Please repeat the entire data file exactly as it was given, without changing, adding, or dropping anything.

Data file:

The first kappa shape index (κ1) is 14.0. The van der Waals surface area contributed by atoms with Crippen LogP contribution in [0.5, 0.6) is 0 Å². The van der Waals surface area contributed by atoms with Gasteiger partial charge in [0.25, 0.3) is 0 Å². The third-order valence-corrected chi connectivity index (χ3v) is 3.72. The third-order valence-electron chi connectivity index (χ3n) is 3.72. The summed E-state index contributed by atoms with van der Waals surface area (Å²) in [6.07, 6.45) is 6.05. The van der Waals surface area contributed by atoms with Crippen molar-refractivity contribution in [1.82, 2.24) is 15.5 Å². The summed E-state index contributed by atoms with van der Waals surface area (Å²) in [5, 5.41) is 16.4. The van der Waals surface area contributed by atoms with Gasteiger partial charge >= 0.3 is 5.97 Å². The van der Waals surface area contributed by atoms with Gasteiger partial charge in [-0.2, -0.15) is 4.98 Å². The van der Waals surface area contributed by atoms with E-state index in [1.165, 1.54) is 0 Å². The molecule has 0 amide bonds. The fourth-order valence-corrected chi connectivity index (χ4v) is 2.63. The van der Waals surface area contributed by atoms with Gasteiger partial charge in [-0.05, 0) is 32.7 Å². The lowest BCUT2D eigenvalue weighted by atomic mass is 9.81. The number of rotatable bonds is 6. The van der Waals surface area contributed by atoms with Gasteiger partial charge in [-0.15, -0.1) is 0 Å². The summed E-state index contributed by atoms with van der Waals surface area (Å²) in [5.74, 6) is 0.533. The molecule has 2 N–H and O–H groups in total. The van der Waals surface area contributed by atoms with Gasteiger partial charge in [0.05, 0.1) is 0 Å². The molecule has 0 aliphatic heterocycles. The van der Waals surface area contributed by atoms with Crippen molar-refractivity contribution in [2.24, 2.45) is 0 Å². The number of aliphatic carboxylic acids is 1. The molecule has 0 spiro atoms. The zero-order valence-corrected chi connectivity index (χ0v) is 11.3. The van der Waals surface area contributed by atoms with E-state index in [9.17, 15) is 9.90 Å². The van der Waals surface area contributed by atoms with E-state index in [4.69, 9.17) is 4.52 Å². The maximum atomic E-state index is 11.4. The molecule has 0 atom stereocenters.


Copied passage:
The first kappa shape index (κ1) is 14.0. The van der Waals surface area contributed by atoms with Crippen LogP contribution in [0.5, 0.6) is 0 Å². The van der Waals surface area contributed by atoms with Gasteiger partial charge in [0.25, 0.3) is 0 Å². The third-order valence-corrected chi connectivity index (χ3v) is 3.72. The third-order valence-electron chi connectivity index (χ3n) is 3.72. The summed E-state index contributed by atoms with van der Waals surface area (Å²) in [6.07, 6.45) is 6.05. The van der Waals surface area contributed by atoms with Crippen molar-refractivity contribution in [1.82, 2.24) is 15.5 Å². The summed E-state index contributed by atoms with van der Waals surface area (Å²) in [5, 5.41) is 16.4. The van der Waals surface area contributed by atoms with Gasteiger partial charge >= 0.3 is 5.97 Å². The van der Waals surface area contributed by atoms with Gasteiger partial charge in [-0.2, -0.15) is 4.98 Å². The van der Waals surface area contributed by atoms with E-state index in [1.165, 1.54) is 0 Å². The molecule has 0 amide bonds. The fourth-order valence-corrected chi connectivity index (χ4v) is 2.63. The van der Waals surface area contributed by atoms with Gasteiger partial charge in [-0.05, 0) is 32.7 Å². The lowest BCUT2D eigenvalue weighted by atomic mass is 9.81. The number of rotatable bonds is 6. The van der Waals surface area contributed by atoms with Gasteiger partial charge in [-0.15, -0.1) is 0 Å². The summed E-state index contributed by atoms with van der Waals surface area (Å²) in [5.74, 6) is 0.533. The molecule has 2 N–H and O–H groups in total. The van der Waals surface area contributed by atoms with Gasteiger partial charge in [0.05, 0.1) is 0 Å². The molecule has 0 aliphatic heterocycles. The van der Waals surface area contributed by atoms with Crippen molar-refractivity contribution in [2.24, 2.45) is 0 Å². The number of aliphatic carboxylic acids is 1. The molecule has 0 spiro atoms. The zero-order valence-corrected chi connectivity index (χ0v) is 11.3. The van der Waals surface area contributed by atoms with E-state index in [9.17, 15) is 9.90 Å². The van der Waals surface area contributed by atoms with E-state index in [4.69, 9.17) is 4.52 Å². The maximum atomic E-state index is 11.4. The molecule has 0 atom stereocenters.